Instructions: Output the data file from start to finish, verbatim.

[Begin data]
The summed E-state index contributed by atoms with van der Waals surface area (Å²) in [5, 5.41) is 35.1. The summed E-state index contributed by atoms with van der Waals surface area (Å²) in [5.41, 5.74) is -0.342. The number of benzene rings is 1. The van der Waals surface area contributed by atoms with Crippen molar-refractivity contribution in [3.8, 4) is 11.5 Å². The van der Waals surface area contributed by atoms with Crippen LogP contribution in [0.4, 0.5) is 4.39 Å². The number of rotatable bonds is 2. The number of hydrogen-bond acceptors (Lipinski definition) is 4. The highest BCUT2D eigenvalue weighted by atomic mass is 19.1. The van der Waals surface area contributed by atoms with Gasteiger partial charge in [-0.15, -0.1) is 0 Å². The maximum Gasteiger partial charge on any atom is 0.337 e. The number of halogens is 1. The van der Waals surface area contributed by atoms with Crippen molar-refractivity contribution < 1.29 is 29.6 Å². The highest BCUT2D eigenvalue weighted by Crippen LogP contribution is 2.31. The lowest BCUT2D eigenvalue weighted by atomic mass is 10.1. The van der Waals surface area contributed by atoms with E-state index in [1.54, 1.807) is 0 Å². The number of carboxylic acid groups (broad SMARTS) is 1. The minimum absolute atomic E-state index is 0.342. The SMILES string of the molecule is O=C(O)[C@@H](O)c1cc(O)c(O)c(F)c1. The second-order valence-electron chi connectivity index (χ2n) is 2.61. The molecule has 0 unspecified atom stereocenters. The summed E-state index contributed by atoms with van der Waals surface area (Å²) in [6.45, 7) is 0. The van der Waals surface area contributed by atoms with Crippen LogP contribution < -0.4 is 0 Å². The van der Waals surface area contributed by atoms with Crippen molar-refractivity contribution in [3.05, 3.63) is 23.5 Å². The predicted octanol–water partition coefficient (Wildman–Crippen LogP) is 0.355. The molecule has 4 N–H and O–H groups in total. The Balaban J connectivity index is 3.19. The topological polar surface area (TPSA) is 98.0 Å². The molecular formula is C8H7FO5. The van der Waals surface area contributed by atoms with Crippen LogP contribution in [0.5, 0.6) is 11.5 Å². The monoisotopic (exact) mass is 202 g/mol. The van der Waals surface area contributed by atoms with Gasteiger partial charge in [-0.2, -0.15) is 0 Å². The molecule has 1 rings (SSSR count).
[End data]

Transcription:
The summed E-state index contributed by atoms with van der Waals surface area (Å²) in [5, 5.41) is 35.1. The summed E-state index contributed by atoms with van der Waals surface area (Å²) in [5.41, 5.74) is -0.342. The number of benzene rings is 1. The van der Waals surface area contributed by atoms with Crippen molar-refractivity contribution in [3.8, 4) is 11.5 Å². The van der Waals surface area contributed by atoms with Crippen LogP contribution in [0.4, 0.5) is 4.39 Å². The number of rotatable bonds is 2. The number of hydrogen-bond acceptors (Lipinski definition) is 4. The highest BCUT2D eigenvalue weighted by atomic mass is 19.1. The van der Waals surface area contributed by atoms with Gasteiger partial charge in [-0.15, -0.1) is 0 Å². The maximum Gasteiger partial charge on any atom is 0.337 e. The number of halogens is 1. The van der Waals surface area contributed by atoms with Crippen molar-refractivity contribution < 1.29 is 29.6 Å². The highest BCUT2D eigenvalue weighted by Crippen LogP contribution is 2.31. The lowest BCUT2D eigenvalue weighted by atomic mass is 10.1. The van der Waals surface area contributed by atoms with E-state index in [1.54, 1.807) is 0 Å². The number of carboxylic acid groups (broad SMARTS) is 1. The minimum absolute atomic E-state index is 0.342. The SMILES string of the molecule is O=C(O)[C@@H](O)c1cc(O)c(O)c(F)c1. The second-order valence-electron chi connectivity index (χ2n) is 2.61. The molecule has 0 unspecified atom stereocenters. The summed E-state index contributed by atoms with van der Waals surface area (Å²) in [6.45, 7) is 0. The van der Waals surface area contributed by atoms with Crippen LogP contribution < -0.4 is 0 Å². The van der Waals surface area contributed by atoms with Crippen molar-refractivity contribution in [3.05, 3.63) is 23.5 Å². The predicted octanol–water partition coefficient (Wildman–Crippen LogP) is 0.355. The molecule has 4 N–H and O–H groups in total. The Balaban J connectivity index is 3.19. The topological polar surface area (TPSA) is 98.0 Å². The molecular formula is C8H7FO5. The van der Waals surface area contributed by atoms with Crippen LogP contribution in [0.5, 0.6) is 11.5 Å². The monoisotopic (exact) mass is 202 g/mol. The van der Waals surface area contributed by atoms with Gasteiger partial charge in [-0.2, -0.15) is 0 Å². The molecule has 1 rings (SSSR count).